MuniLand

Chris Christie’s “too big to fails”

By Cate Long
May 24, 2011


Chris Christie, the Republican governor of New Jersey who has consistently been championed as a “fiscal conservative,” has a real soft spot for several of his state’s “too big to fail” private projects. These projects include the massive retail/entertainment/sports/dining complex at the Meadowlands and the Revel casino project in Atlantic City. Governor Christie has made his state, which is in perilous financial condition, equity partners in the two projects.

Meanwhile a court order is forcing Governor Christie to increase the state’s contribution to public schools:

The New Jersey Supreme Court ordered the Christie administration on Tuesday to increase state education aid by $500 million in the coming school year, saying it had failed to meet its constitutional obligation to provide adequate educational resources for poor and minority children…

… Stephen M. Sweeney, the Senate president, said that Mr. Christie “was well aware that his draconian cuts to education were illegal,” and noted that during his 2009 campaign, the governor vowed not to cut school aid.

Yes to gambling and shopping and no to education — there is something horribly wrong with this picture.

The Revel casino project is a failed investment of Morgan Stanley that was recently refinanced with Governor Christie’s support. The state is committing $261 million to the project and will own a 20% equity stake. NJ.com covered the opposition to the investment:

New Jersey Policy Perspective Executive Director Deborah Howlett questioned how Christie could claim the state is broke while promising hundreds of millions in subsidies.

“When we have to take such deep cuts in our investment in educating our children, in police, in sanitation workers, for Pete’s sake, but we’re still finding hundreds of millions to give to corporations, there’s an imbalance there,” said Howlett, a former spokeswoman for Gov. Jon Corzine, who lost to Christie in 2009.

Whether public entities should subsidize private, for-profit entities with the “hope” of future tax revenues is an important question. Is the public entity getting full participation in the profit of the enterprise, or is it merely “dumb money” that tides over the private entity until it can be pushed out?

The New York Times wrote about the Meadowlands project (formerly called Xanadu):

Jeff Tittel, director of the New Jersey chapter of the Sierra Club, said the kind of state financing in the Xanadu agreement only helped enrich the developer at the expense of taxpayers.

“At a time when the governor has taken money from renewable energy and schools, he’s bailing out an ugly mall,” Mr. Tittel said.

Brigid Harrison, a professor of political science at Montclair State University, said, “The idea that Xanadu, which has such a reputation for being a boondoggle, is worthy of state investment — it’s antithetical to what Christie says the role of government is.” But Dr. Harrison said that the governor had no good options, and that voters would approve of his actions if construction resumed, the exterior became more attractive, jobs were created and the mall opened.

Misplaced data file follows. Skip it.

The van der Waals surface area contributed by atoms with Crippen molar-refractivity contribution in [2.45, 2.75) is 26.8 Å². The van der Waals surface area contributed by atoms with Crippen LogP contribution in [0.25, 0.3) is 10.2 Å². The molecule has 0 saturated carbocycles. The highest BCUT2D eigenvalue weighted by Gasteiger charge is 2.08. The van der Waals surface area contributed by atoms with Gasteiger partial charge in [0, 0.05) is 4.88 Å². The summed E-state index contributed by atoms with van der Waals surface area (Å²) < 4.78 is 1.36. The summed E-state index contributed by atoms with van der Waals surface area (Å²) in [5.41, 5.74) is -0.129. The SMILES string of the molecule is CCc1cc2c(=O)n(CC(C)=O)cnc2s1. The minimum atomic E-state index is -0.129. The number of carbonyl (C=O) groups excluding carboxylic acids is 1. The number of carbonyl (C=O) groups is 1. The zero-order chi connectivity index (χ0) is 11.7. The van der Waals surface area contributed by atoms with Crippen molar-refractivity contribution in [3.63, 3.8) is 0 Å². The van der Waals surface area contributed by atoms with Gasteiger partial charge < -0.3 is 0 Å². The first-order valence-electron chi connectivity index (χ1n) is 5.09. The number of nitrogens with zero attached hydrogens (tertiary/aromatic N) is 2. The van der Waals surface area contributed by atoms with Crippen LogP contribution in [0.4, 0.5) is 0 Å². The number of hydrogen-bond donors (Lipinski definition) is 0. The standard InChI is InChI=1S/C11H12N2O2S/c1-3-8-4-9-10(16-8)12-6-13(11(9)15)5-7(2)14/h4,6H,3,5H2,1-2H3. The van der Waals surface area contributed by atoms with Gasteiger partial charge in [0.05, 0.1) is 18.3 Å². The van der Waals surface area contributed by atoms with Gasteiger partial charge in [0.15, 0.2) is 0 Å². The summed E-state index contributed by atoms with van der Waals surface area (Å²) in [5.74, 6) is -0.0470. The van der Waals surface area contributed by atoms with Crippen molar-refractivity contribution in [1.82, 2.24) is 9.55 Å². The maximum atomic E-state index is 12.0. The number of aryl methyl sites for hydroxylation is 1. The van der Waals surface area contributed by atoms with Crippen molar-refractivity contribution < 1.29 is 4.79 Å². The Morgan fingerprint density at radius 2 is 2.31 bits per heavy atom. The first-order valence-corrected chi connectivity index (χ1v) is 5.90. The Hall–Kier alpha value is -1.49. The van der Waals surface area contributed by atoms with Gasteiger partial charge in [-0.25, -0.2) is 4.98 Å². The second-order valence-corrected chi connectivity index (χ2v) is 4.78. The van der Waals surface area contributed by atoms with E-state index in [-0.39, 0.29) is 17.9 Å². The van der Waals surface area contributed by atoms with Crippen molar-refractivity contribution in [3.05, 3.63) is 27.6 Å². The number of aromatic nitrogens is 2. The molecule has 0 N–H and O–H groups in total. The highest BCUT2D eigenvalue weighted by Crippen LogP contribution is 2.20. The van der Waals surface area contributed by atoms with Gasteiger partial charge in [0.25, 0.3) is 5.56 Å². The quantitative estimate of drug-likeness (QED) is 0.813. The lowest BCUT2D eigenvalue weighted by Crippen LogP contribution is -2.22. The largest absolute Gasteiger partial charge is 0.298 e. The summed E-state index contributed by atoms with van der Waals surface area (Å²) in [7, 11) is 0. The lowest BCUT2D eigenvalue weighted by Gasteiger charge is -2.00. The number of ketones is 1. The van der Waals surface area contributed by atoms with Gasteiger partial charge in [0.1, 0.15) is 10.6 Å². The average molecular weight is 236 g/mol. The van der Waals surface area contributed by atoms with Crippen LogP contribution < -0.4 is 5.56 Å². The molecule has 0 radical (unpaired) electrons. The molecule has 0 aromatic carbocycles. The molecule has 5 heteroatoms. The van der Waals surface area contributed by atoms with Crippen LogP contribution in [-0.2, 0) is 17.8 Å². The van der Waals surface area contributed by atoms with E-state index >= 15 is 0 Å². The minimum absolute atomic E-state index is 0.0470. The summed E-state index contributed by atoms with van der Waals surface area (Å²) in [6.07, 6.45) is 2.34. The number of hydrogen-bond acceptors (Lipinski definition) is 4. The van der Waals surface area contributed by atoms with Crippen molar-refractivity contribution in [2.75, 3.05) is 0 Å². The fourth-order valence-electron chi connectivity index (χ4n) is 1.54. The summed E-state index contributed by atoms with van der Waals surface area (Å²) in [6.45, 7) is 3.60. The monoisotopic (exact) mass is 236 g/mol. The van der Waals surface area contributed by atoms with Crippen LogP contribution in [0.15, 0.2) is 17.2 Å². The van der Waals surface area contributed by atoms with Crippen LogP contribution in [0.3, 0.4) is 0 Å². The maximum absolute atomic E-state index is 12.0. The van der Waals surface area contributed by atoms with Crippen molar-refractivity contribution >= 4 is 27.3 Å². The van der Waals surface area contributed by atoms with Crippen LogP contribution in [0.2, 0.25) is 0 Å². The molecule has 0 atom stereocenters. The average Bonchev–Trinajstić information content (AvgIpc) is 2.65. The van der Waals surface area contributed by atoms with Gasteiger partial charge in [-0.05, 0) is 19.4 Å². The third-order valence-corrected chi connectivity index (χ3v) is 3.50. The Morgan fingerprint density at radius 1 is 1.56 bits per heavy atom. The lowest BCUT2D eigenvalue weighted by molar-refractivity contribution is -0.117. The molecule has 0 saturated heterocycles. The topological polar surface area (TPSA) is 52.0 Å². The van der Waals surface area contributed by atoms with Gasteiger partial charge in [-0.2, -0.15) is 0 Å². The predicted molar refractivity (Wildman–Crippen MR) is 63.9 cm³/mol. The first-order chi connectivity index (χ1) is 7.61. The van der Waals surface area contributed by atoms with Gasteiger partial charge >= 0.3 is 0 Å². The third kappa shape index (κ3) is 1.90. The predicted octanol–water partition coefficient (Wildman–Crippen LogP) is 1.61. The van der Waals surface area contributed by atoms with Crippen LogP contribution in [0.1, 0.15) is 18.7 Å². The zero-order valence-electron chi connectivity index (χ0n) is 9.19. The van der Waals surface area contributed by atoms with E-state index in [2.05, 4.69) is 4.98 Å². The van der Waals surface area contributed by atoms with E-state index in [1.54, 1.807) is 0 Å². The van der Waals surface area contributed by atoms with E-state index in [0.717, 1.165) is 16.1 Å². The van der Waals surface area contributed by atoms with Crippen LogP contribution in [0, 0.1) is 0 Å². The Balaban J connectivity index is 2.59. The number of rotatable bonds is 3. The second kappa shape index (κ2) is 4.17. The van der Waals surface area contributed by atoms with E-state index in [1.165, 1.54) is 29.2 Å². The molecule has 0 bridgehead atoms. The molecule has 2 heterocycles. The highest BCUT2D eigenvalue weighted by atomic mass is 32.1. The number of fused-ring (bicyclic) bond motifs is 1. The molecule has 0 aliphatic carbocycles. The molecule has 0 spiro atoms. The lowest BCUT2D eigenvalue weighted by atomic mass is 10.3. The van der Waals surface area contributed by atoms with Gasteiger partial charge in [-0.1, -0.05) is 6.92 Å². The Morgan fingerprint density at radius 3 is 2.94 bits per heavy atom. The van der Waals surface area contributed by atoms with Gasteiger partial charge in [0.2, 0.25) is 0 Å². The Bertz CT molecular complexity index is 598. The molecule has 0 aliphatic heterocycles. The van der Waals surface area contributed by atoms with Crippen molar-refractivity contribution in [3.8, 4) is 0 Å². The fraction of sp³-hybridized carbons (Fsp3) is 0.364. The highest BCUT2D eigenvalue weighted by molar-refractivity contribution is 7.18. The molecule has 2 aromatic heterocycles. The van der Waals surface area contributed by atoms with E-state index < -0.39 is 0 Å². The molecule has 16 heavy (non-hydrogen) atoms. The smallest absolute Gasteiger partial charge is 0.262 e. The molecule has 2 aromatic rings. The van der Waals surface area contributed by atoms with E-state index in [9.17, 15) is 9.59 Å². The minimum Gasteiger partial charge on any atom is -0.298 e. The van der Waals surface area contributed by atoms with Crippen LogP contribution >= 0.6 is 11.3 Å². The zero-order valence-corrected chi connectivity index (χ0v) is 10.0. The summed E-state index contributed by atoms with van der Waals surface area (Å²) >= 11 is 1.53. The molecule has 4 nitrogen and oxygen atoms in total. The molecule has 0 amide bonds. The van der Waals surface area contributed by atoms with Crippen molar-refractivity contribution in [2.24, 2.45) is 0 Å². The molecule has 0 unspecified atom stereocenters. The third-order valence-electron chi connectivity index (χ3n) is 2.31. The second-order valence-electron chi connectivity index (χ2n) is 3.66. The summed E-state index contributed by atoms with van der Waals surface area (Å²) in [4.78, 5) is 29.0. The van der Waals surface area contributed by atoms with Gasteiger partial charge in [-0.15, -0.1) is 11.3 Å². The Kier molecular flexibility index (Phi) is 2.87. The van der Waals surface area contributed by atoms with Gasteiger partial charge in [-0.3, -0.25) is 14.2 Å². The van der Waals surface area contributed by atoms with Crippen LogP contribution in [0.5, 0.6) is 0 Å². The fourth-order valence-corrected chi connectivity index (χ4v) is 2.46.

Critics have long predicted that Xanadu would harm every other retail center in North Jersey, or that it would never generate enough business to succeed.

States and municipalities will be strong and successful when they act prudently and focus on their core responsibilities. For New Jersey, it’s very hard to argue that betting on future returns from their “too big to fails” is fiscally conservative.

Comments
8 comments so far | RSS Comments RSS

what a mind boggling fiasco. Xanadu more like Hell, was built on an environmentally protected wetlands. Only in New Jersey. It should be razed and buried, like the Fat F**k who is the governor

Posted by matto | Report as abusive
 

Why is the word “corruption” not mentioned once in this?

Posted by GA_Chris | Report as abusive
 

Cristie won an election because he was not Jon Corzine. He has ‘balanced’ his budgets by not making required payments into an underfunded pension system and then uses state funds in infusions to private ventures in two saturated markets, retail space and casino hotels. Somehow a man who would not be able to win his own state is considered a contender in Presidential politics. Un freaking believable.

Posted by johnjcpa | Report as abusive
 

Christie joins the list of current Republican governors, Kasich of Ohio, Snyder of Michigan, Scott of Florida who now have disapproval numbers greater than their approval numbers and in many cases would lose by significant margins in “do-over” elections.

Posted by bpotter110 | Report as abusive
 

“Yes to gambling and shopping and no to education — there is something horribly wrong with this picture.”

At the end of the day, it always comes down to … “show me the money!”

Posted by Mangojulie | Report as abusive
 

@johjcpa. Sometimes you’re the paddle and sometimes you’re the ping pong ball. I guess the national GOP saw Cristie as the paddle, whereas NJites saw Corzine as the ping pong ball and smashed him out of there. “Couldn’t possibly be worse than Corzine” is a pretty low standard for Presidential contender. LOL!

Posted by Mangojulie | Report as abusive
 

Sad when voters resort to a lesser of two evils.

Posted by seattlesh | Report as abusive
 

This demonstrates once again that voters need to do thier homework before voting.. and that there are consequences when they do not..

Posted by maitai | Report as abusive
 

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